S&P 500 Eyes Breakout Even As Nasdaq 100 Acts Weak And Russell 2000 Lies In Between

Major US equity indices are diverging. The S&P 500 is itching to once again break out, even as the Nasdaq 100 acts tentative. Tech has suffered technical damage, and without the sector’s participation, it is hard to imagine the S&P 500 continuing its run.

The S&P 500 could be itching to break out. It has essentially gone sideways at 3950s the last six weeks. On February 16, the large cap index retreated after printing 3950.43. It then dropped 5.7 percent intraday over 13 sessions, closing below the 50-day for one session. Selling stopped at 3720s (Chart 1).

The rally from that low surpassed the prior high on March 17 as the index tagged 3983.87. Then in seven sessions intraday, it shed 3.3 percent. Last Thursday, the average was once again breached but the only intraday. In the last couple of months, this was the third time the 50-day was used as an opportunity to buy.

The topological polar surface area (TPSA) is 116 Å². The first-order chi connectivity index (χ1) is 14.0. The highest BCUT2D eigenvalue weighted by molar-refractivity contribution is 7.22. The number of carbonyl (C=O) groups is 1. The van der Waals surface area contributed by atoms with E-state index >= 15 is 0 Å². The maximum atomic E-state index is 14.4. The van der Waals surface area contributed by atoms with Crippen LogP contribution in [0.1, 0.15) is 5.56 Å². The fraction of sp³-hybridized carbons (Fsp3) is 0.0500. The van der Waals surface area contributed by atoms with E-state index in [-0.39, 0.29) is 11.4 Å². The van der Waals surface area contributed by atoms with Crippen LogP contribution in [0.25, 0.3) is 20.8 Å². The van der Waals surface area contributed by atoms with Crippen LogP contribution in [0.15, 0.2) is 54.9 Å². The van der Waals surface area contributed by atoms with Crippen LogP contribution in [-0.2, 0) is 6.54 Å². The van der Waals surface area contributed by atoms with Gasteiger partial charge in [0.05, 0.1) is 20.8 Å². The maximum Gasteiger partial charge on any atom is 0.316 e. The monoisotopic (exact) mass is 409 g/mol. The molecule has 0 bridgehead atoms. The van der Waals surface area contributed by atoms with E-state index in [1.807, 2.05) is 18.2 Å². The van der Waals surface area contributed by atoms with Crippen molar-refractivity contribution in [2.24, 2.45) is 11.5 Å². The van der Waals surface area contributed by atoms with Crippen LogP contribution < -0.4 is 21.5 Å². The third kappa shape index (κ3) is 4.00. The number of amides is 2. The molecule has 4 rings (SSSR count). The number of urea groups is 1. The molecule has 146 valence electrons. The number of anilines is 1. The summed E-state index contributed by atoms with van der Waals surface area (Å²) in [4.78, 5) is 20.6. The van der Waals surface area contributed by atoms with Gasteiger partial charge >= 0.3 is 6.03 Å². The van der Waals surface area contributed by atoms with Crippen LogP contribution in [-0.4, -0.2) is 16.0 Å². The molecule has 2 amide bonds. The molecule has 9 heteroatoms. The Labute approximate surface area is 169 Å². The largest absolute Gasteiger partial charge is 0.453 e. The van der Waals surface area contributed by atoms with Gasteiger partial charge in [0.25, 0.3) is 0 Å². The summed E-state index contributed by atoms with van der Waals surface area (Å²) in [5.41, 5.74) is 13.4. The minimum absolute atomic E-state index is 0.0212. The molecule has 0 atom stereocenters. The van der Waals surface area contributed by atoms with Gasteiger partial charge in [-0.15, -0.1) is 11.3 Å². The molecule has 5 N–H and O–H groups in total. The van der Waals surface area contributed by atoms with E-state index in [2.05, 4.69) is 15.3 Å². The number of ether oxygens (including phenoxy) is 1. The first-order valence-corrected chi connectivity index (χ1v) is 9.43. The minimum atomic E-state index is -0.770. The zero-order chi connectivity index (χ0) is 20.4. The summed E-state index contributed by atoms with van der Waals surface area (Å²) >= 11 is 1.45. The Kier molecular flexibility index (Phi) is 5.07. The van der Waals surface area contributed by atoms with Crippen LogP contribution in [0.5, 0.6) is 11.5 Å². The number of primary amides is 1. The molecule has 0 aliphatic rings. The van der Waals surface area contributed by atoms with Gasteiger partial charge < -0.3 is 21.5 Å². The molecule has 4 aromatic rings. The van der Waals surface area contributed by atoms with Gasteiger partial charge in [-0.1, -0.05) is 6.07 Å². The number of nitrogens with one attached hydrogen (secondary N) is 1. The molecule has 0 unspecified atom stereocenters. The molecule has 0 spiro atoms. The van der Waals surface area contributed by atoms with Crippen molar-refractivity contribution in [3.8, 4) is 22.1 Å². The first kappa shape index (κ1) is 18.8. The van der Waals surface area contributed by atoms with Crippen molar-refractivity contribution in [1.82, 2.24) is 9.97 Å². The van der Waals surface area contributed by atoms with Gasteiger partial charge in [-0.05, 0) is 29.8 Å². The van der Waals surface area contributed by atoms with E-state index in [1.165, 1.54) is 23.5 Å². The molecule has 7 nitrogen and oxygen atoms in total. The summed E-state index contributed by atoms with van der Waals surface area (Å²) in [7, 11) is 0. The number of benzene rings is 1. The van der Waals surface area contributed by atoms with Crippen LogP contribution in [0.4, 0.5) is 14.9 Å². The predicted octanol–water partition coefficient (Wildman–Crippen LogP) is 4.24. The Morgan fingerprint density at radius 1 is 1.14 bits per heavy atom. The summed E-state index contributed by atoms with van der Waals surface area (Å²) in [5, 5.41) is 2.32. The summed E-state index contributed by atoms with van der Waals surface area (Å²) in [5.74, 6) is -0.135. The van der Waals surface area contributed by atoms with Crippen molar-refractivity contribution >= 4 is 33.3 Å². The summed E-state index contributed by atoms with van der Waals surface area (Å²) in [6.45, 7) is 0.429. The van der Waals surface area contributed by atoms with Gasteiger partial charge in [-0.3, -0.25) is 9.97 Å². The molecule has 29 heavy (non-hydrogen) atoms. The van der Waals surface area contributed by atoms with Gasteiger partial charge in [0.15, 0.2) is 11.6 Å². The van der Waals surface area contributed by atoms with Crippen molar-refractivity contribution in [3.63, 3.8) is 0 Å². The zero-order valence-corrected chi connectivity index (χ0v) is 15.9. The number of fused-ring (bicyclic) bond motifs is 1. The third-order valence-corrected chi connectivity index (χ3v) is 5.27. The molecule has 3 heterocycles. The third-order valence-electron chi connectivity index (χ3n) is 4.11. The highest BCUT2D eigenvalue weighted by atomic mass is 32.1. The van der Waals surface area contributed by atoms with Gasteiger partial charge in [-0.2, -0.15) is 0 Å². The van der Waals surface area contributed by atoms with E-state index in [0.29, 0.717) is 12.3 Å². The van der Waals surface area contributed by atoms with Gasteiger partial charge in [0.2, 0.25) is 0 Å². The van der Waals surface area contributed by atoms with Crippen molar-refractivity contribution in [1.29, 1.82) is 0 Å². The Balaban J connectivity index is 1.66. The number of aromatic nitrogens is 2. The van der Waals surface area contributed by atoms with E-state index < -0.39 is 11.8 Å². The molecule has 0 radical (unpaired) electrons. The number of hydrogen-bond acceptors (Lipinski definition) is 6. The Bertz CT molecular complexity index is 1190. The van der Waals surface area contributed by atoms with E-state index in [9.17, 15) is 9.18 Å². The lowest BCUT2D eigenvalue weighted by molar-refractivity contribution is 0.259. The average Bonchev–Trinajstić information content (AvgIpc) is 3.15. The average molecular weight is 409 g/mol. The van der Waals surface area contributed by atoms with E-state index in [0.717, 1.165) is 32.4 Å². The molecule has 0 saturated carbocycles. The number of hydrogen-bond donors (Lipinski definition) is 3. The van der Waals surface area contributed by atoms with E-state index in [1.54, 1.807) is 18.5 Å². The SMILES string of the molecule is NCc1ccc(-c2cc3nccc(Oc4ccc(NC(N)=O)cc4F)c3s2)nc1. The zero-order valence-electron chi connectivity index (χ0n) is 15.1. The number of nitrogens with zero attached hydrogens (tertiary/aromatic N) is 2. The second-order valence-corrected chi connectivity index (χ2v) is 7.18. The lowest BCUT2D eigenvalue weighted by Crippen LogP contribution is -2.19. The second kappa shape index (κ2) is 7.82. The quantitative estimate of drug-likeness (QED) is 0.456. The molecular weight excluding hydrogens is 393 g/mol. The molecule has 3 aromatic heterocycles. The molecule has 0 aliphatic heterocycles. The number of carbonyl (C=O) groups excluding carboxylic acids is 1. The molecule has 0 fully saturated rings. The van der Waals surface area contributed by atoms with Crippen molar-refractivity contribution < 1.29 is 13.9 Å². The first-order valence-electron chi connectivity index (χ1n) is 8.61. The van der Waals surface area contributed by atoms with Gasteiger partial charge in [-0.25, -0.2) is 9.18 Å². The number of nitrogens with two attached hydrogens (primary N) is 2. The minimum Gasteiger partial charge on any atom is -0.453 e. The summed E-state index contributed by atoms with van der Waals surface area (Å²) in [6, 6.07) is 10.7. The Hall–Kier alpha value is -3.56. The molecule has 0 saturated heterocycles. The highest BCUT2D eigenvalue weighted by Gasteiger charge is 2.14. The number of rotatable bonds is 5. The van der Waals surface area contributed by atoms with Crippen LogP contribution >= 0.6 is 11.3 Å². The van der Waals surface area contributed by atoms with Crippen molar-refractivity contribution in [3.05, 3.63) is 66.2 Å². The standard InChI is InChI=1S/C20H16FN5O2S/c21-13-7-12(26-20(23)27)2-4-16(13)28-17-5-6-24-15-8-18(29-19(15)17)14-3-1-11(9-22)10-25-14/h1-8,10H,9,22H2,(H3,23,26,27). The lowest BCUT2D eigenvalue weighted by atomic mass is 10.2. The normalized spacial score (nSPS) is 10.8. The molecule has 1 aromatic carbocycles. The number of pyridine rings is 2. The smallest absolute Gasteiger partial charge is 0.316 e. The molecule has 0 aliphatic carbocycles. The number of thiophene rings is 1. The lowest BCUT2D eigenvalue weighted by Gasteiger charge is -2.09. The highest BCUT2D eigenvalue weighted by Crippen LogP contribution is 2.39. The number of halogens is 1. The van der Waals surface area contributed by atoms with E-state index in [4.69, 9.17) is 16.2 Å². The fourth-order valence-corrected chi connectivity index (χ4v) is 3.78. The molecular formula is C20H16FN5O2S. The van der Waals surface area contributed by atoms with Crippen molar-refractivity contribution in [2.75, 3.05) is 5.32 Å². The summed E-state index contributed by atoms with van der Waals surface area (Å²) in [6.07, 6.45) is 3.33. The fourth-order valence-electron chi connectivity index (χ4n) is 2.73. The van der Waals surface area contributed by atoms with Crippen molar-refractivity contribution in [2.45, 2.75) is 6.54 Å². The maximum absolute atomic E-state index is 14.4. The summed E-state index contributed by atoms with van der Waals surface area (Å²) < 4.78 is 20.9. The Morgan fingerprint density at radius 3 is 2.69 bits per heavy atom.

From last Thursday’s low, the S&P 500 (3974.54) already rallied 3.2 percent – slightly past 3950s. The March 17th high is just a stone’s throw away. A rising trend line from last March has been defended – again. Friday finished strong – for a daily marubozu.

That trend line on the Nasdaq 100 has been breached, however. It was lost over a month ago. As did the S&P 500, the tech-heavy index peaked on February 16 at 13879.77. Then, through the March 5th low, it quickly dropped 12 percent – below the trend line as well as the 50-day. The rally since – unlike the S&P 500 – was unable to recapture the 50-day, forget rising to a new high.

From bulls’ perspective, the good thing is that the highs from last September-October – between 12200s and 12430s – has been defended. But the index (12979.12) remains under the 50-day and does not quite act healthy. One can sense this comparing Chart 2 with Chart 1.

Similarly, the Russell 2000 has lost a rising channel from last October-November. The small-cap index (2221.48) has come a long way since last March when it bottomed at 966.22 (Chart 3). But the channel in question probably holds more significance in small-caps’ case.

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